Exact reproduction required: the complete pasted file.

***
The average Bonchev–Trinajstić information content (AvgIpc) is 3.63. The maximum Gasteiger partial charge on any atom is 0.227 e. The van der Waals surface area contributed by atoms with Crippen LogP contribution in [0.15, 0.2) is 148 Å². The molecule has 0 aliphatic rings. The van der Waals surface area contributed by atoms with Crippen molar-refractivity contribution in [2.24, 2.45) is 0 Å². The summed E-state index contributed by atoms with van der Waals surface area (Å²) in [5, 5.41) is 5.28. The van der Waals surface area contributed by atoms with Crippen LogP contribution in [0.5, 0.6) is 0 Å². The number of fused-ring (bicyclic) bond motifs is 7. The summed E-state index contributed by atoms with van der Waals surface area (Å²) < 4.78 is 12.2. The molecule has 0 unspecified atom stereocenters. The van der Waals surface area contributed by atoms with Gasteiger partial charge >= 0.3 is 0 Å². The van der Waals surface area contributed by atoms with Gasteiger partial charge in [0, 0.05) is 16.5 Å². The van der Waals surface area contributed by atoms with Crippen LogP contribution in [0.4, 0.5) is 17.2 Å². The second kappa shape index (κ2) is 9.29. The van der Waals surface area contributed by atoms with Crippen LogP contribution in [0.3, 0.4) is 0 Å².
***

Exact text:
The average Bonchev–Trinajstić information content (AvgIpc) is 3.63. The maximum Gasteiger partial charge on any atom is 0.227 e. The van der Waals surface area contributed by atoms with Crippen LogP contribution in [0.15, 0.2) is 148 Å². The molecule has 0 aliphatic rings. The van der Waals surface area contributed by atoms with Crippen molar-refractivity contribution in [2.24, 2.45) is 0 Å². The summed E-state index contributed by atoms with van der Waals surface area (Å²) in [5, 5.41) is 5.28. The van der Waals surface area contributed by atoms with Crippen LogP contribution in [0.5, 0.6) is 0 Å². The number of fused-ring (bicyclic) bond motifs is 7. The summed E-state index contributed by atoms with van der Waals surface area (Å²) < 4.78 is 12.2. The molecule has 0 unspecified atom stereocenters. The van der Waals surface area contributed by atoms with Gasteiger partial charge >= 0.3 is 0 Å². The van der Waals surface area contributed by atoms with Gasteiger partial charge in [0, 0.05) is 16.5 Å². The van der Waals surface area contributed by atoms with Crippen LogP contribution in [0.4, 0.5) is 17.2 Å². The second kappa shape index (κ2) is 9.29. The van der Waals surface area contributed by atoms with Crippen LogP contribution in [0.3, 0.4) is 0 Å².